Athletes competing in the Olympics come from all sorts of different countries and walks of life, but they all have at least one similarity: they are people who have never been afraid of dreaming big and setting monumental goals for themselves. Those goals serve as the fuel that drives athletes through the games, the gasoline that allows them to keep their eyes on the prize until it is within their grasp. Hunters benefit from the same sorts of self-motivation, whether their goal is about landing a big buck, scoring a certain number of turkeys, or hunting in every state.
5. Learning from your failures is important, too
Goals aren’t always enlightening because of their success; on the contrary, we arguably learn more from our goals when we fail to achieve them. Olympic athletes who can lose one heat of a race only to come back and win a more important one, or miss the podium in one event only to win gold in another, know all about failure and how it can reignite their will to win. Hunters who miss shots, lose deer, or suffer dry seasons learn a lot of the same things, using their failures to improve themselves for next time.
6. The battle is often won in the preparation stages
It’s funny – we watch the Olympics to see some of the world’s best athletes compete with one another and prove themselves supreme. However, we aren’t seeing a big part of the battle that leads to those competitions and victories. Sure, a lot can be decided in the space of a race or a game, but you can bet that most of the work was done long before the games. Olympic medals are won and lost in the practice and preparation stages, and the same is true for big bucks and other hunting trophies. A hunter who spends months preparing for hunting season – scouting his territory, setting up trophy cameras, practicing with her bow or rifle – is going to find a lot more success than the hunter who pulls his gear out for the first time on the morning of Opening Day.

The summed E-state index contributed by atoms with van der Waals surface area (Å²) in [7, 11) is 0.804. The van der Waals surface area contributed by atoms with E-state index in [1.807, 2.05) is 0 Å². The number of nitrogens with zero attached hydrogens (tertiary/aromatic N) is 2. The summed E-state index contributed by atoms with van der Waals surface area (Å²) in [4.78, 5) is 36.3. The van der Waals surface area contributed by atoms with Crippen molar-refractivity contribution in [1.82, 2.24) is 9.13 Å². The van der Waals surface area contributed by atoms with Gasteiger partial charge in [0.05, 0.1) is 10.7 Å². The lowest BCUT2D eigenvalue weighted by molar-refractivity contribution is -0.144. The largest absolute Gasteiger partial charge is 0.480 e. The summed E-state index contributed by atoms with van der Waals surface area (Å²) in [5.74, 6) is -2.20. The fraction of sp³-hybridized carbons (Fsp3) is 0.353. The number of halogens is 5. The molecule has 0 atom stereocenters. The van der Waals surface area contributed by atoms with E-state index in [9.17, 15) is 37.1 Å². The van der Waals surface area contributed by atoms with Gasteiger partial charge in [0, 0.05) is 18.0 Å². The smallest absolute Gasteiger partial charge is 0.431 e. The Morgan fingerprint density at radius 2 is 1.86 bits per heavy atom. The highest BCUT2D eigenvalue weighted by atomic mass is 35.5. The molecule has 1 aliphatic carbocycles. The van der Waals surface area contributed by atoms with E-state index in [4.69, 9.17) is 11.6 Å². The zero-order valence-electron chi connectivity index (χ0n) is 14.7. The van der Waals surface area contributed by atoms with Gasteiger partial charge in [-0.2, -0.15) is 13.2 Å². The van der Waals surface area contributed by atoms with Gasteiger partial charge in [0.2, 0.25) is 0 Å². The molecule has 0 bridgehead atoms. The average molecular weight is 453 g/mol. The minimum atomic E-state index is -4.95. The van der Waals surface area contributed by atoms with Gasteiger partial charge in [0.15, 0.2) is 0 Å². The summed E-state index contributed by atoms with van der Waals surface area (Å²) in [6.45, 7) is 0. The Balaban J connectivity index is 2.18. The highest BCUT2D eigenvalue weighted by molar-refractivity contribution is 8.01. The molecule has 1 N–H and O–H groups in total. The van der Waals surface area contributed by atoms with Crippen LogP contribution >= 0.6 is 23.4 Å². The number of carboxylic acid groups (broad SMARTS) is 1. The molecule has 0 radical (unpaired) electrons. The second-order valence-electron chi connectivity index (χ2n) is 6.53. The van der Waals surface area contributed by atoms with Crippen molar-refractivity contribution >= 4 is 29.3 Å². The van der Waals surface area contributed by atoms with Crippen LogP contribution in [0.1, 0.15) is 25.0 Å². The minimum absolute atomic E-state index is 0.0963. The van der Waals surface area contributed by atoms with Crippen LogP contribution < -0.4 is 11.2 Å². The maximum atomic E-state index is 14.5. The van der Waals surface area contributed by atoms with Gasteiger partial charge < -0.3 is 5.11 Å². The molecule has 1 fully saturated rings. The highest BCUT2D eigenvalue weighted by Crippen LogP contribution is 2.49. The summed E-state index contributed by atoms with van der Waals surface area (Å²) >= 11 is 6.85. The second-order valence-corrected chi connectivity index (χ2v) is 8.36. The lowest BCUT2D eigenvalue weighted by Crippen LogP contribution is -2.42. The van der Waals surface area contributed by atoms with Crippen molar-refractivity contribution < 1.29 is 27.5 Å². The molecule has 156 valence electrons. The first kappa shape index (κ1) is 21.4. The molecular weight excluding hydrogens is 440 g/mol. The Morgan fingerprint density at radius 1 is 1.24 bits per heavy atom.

7. Paying attention to your overall health can make all the difference
From adopting very rigid dietary standards to keeping to a well-defined workout routine, it’s a given that Olympic athletes pay very close attention to the overall health of their bodies. Hunters who work to eat well and stay physically fit will be rewarded with more enjoyable and successful hunting experiences.
8. Thinking about your competitors can drive your own success
Ever wanted to skip a day of marksmanship practice or to stay in bed rather than head out into the cold morning for a hunt? Adopt the Olympic strategy of thinking of what your competitors are doing while you are slacking off and taking it easy. Just because you want to take a day off doesn’t mean that everyone else will do the same.
9. There’s might be a big trophy waiting at the end of it all
For Olympians, the big prize is a gold medal (and nationwide glory). For hunters, it’s a big buck and commendations from friends and family. Not quite the same, but close enough. I’d take a freezer full of venison and a trophy pair of antlers over a slab of metal any day.
10. There are people who will appreciate your victories
When an Olympian wins a gold or silver medal, they are roundly respected and appreciated for bringing glory to their nation. As a hunter, it’s hard to expect recognition in such a widescreen vein, but your family will appreciate you for providing food and nourishment.